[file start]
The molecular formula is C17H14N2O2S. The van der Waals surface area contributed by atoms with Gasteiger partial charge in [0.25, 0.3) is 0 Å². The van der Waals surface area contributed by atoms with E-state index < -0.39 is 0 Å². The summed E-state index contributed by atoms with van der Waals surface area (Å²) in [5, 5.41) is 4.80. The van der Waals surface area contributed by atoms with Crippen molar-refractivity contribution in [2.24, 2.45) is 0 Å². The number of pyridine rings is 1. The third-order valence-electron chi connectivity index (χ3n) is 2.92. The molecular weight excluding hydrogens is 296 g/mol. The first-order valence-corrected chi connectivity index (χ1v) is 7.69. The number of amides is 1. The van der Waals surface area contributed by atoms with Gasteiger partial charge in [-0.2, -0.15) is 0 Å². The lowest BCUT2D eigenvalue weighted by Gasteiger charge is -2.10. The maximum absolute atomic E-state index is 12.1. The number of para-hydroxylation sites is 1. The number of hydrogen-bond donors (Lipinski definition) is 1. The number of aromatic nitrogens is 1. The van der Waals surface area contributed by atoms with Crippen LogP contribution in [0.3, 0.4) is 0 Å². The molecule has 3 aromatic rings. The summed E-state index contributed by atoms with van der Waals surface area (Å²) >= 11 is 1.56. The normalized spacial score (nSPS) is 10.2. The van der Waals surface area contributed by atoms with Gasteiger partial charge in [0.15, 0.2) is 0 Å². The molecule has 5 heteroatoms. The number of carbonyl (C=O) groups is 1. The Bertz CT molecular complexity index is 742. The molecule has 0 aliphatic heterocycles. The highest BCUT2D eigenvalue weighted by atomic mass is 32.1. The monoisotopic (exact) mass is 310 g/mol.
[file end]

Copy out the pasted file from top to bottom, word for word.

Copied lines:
The molecular formula is C17H14N2O2S. The van der Waals surface area contributed by atoms with Gasteiger partial charge in [0.25, 0.3) is 0 Å². The van der Waals surface area contributed by atoms with E-state index < -0.39 is 0 Å². The summed E-state index contributed by atoms with van der Waals surface area (Å²) in [5, 5.41) is 4.80. The van der Waals surface area contributed by atoms with Crippen molar-refractivity contribution in [2.24, 2.45) is 0 Å². The number of pyridine rings is 1. The third-order valence-electron chi connectivity index (χ3n) is 2.92. The molecular weight excluding hydrogens is 296 g/mol. The first-order valence-corrected chi connectivity index (χ1v) is 7.69. The number of amides is 1. The van der Waals surface area contributed by atoms with Gasteiger partial charge in [-0.2, -0.15) is 0 Å². The lowest BCUT2D eigenvalue weighted by Gasteiger charge is -2.10. The maximum absolute atomic E-state index is 12.1. The number of para-hydroxylation sites is 1. The number of hydrogen-bond donors (Lipinski definition) is 1. The number of aromatic nitrogens is 1. The van der Waals surface area contributed by atoms with Crippen LogP contribution in [0.3, 0.4) is 0 Å². The molecule has 3 aromatic rings. The summed E-state index contributed by atoms with van der Waals surface area (Å²) >= 11 is 1.56. The normalized spacial score (nSPS) is 10.2. The van der Waals surface area contributed by atoms with Gasteiger partial charge in [0.15, 0.2) is 0 Å². The molecule has 5 heteroatoms. The number of carbonyl (C=O) groups is 1. The Bertz CT molecular complexity index is 742. The molecule has 0 aliphatic heterocycles. The highest BCUT2D eigenvalue weighted by atomic mass is 32.1. The monoisotopic (exact) mass is 310 g/mol.